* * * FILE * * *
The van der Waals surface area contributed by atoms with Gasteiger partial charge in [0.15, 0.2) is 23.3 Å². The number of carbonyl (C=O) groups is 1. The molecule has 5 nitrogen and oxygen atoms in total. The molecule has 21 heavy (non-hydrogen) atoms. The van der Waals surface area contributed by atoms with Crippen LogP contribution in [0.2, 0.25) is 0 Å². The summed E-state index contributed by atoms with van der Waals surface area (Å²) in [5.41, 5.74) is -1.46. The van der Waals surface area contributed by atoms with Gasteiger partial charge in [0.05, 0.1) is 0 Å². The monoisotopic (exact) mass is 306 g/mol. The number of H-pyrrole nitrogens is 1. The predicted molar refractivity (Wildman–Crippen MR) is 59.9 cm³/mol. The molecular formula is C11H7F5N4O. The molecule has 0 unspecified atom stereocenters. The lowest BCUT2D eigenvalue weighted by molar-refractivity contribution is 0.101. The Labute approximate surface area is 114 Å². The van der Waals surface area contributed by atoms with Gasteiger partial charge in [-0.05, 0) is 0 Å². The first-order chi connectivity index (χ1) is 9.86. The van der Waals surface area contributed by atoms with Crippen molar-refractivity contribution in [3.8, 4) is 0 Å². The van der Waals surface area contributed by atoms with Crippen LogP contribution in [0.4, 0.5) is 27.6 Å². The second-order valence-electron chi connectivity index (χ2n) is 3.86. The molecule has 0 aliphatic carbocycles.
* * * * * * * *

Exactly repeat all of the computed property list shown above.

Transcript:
The van der Waals surface area contributed by atoms with Gasteiger partial charge in [0.15, 0.2) is 23.3 Å². The number of carbonyl (C=O) groups is 1. The molecule has 5 nitrogen and oxygen atoms in total. The molecule has 21 heavy (non-hydrogen) atoms. The van der Waals surface area contributed by atoms with Crippen LogP contribution in [0.2, 0.25) is 0 Å². The summed E-state index contributed by atoms with van der Waals surface area (Å²) in [5.41, 5.74) is -1.46. The van der Waals surface area contributed by atoms with Gasteiger partial charge in [0.05, 0.1) is 0 Å². The monoisotopic (exact) mass is 306 g/mol. The number of H-pyrrole nitrogens is 1. The predicted molar refractivity (Wildman–Crippen MR) is 59.9 cm³/mol. The molecular formula is C11H7F5N4O. The molecule has 0 unspecified atom stereocenters. The lowest BCUT2D eigenvalue weighted by molar-refractivity contribution is 0.101. The Labute approximate surface area is 114 Å². The van der Waals surface area contributed by atoms with Gasteiger partial charge in [-0.05, 0) is 0 Å². The first-order chi connectivity index (χ1) is 9.86. The van der Waals surface area contributed by atoms with Crippen molar-refractivity contribution in [3.8, 4) is 0 Å². The van der Waals surface area contributed by atoms with Crippen LogP contribution in [0.4, 0.5) is 27.6 Å². The second-order valence-electron chi connectivity index (χ2n) is 3.86. The molecule has 0 aliphatic carbocycles.